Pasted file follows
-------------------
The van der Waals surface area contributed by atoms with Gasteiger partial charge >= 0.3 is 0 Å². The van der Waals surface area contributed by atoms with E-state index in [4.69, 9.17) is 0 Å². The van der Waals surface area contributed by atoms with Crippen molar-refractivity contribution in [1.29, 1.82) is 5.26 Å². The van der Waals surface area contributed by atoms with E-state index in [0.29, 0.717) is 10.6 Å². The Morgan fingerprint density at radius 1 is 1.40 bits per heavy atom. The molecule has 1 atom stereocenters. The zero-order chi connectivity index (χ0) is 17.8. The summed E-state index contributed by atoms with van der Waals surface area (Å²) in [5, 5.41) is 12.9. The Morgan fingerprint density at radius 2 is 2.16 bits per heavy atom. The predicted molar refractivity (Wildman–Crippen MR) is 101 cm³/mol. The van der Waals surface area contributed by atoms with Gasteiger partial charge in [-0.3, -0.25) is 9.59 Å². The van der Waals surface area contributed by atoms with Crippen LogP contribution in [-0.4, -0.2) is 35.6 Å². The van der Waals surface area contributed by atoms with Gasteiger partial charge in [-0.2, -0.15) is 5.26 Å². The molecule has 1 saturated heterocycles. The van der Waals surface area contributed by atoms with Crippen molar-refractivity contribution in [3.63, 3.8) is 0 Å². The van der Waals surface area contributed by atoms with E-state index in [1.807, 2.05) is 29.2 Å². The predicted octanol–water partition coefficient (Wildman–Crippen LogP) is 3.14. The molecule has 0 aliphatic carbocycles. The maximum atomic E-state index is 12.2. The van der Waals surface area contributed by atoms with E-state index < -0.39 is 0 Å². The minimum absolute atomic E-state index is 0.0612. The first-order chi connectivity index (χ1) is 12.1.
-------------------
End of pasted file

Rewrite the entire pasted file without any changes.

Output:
The van der Waals surface area contributed by atoms with Gasteiger partial charge >= 0.3 is 0 Å². The van der Waals surface area contributed by atoms with E-state index in [4.69, 9.17) is 0 Å². The van der Waals surface area contributed by atoms with Crippen molar-refractivity contribution in [1.29, 1.82) is 5.26 Å². The van der Waals surface area contributed by atoms with E-state index in [0.29, 0.717) is 10.6 Å². The Morgan fingerprint density at radius 1 is 1.40 bits per heavy atom. The molecule has 1 atom stereocenters. The zero-order chi connectivity index (χ0) is 17.8. The summed E-state index contributed by atoms with van der Waals surface area (Å²) in [5, 5.41) is 12.9. The Morgan fingerprint density at radius 2 is 2.16 bits per heavy atom. The predicted molar refractivity (Wildman–Crippen MR) is 101 cm³/mol. The van der Waals surface area contributed by atoms with Gasteiger partial charge in [-0.3, -0.25) is 9.59 Å². The van der Waals surface area contributed by atoms with Crippen LogP contribution in [-0.4, -0.2) is 35.6 Å². The van der Waals surface area contributed by atoms with Gasteiger partial charge in [-0.2, -0.15) is 5.26 Å². The molecule has 1 saturated heterocycles. The van der Waals surface area contributed by atoms with Crippen molar-refractivity contribution in [3.63, 3.8) is 0 Å². The van der Waals surface area contributed by atoms with E-state index in [1.807, 2.05) is 29.2 Å². The predicted octanol–water partition coefficient (Wildman–Crippen LogP) is 3.14. The molecule has 0 aliphatic carbocycles. The maximum atomic E-state index is 12.2. The van der Waals surface area contributed by atoms with E-state index < -0.39 is 0 Å². The minimum absolute atomic E-state index is 0.0612. The first-order chi connectivity index (χ1) is 12.1.